Help protect our intellectual property —MUSIGA to Attorney General
In a bid to safeguard the rights of musicians and protect their intellectual property, the Vice-President of the Musicians Union of Ghana (MUSIGA), Rev. Dr Thomas Yawson, has called on the Attorney General’s (AG) Department to take legal action against media houses and other entities exploiting musicians' works without proper compensation.
He made the call at a stakeholders engagement organised by the National Commission on Culture (NCC) in Accra recently under the UNESCO-Aschberg programme for 400 emerging artistes and creative professionals across the country.
Rev. Yawson emphasised the prevalence of copyright and piracy issues in the country and highlighted the impact such acts had on musicians. He cited instances where even media houses used intellectual properties without paying the artistes.
Stressing the urgency of addressing this longstanding problem, he said: “Copyright and piracy issues are very prevalent in our country. Outfits such as media houses are using the intellectual properties of musicians for their operations; yet, they are not paying. There is the need for the AG department to ensure media houses pay for the songs they use,” Rev. Yawson explained.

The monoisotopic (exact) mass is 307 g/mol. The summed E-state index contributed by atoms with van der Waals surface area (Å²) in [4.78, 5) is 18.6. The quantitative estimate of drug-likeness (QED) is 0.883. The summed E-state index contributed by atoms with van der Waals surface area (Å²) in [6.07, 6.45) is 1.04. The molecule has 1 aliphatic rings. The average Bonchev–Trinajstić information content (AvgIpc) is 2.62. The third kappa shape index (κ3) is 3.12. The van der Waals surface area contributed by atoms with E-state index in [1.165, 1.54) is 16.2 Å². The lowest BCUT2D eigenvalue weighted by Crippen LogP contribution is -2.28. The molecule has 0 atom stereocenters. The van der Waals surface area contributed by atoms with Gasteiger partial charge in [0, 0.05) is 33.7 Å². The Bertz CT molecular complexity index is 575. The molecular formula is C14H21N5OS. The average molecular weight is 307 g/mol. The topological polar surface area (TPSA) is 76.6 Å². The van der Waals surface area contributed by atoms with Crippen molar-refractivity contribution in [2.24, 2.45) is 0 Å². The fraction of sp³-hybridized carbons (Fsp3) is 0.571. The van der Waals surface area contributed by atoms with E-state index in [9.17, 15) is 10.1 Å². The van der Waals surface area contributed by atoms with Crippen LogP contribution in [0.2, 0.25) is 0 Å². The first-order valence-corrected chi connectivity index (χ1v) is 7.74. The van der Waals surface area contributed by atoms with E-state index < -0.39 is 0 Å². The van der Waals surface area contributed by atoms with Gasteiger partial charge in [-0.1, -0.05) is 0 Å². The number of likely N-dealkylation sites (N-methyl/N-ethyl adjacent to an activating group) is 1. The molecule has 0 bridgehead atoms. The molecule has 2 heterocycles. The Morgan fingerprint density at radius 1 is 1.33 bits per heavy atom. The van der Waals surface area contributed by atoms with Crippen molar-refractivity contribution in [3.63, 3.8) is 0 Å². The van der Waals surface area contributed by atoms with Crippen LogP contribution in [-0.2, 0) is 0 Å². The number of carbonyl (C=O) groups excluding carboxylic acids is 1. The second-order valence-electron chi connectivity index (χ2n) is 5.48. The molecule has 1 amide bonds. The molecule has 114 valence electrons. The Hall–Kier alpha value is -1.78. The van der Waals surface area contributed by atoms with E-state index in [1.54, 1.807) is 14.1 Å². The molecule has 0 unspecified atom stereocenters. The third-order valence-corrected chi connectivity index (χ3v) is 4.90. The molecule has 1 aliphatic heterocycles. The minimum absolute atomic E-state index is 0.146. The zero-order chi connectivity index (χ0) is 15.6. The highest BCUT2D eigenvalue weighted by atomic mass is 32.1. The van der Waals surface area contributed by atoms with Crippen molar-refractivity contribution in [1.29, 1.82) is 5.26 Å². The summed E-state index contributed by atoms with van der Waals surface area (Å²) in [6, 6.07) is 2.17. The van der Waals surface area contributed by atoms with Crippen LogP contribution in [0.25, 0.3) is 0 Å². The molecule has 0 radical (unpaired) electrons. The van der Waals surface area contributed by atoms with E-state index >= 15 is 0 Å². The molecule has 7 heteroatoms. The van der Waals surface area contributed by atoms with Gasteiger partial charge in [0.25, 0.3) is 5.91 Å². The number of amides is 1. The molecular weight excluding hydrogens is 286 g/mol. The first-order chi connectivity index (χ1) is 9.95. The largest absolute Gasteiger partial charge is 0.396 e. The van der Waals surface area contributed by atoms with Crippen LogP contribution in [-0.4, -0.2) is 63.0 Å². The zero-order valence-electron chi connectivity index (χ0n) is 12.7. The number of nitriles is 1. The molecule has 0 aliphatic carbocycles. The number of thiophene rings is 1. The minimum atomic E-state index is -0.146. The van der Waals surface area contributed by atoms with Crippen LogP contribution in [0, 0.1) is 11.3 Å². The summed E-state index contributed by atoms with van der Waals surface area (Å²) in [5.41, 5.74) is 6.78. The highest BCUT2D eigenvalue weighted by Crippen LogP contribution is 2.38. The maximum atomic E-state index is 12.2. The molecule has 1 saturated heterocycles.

Expressing concern for both established musicians and up-and-coming talents, Rev. Yawson revealed MUSIGA had plans to bring together sellers of music on pen drives and register them on a platform to enable the Union to monitor their operations.
This move, according to him, was aimed at establishing a system where a portion of the proceeds from such sales would be directed to deserving musicians.
"While we can't stop them, I suggest we get them to come together and register on a common platform. We give them cards so that at the end of the day, they can contribute something from what they have sold to the musicians, and that is what we are going to do now," he stated.
Also, Rev. Yawson urged musicians to stay informed about evolving trends in the music industry. He emphasised the need for training for musicians to equip them with the skills required to navigate the dynamic landscape effectively.
“We need lots of training. Most of our musicians are not abreast of these dynamics, and so when they go to the studio, they have no choice but to go with whatever the producer gives them," he noted.
While encouraging diversification, Rev. Yawson advised musicians to explore other ventures and invest in them to secure additional income streams beyond the music industry.
He highlighted the significance of financial stability through diversified income sources in the ever-changing music landscape.
“Do something else in addition to music. The big musicians out there have other investments, they do not only focus on music,” he added.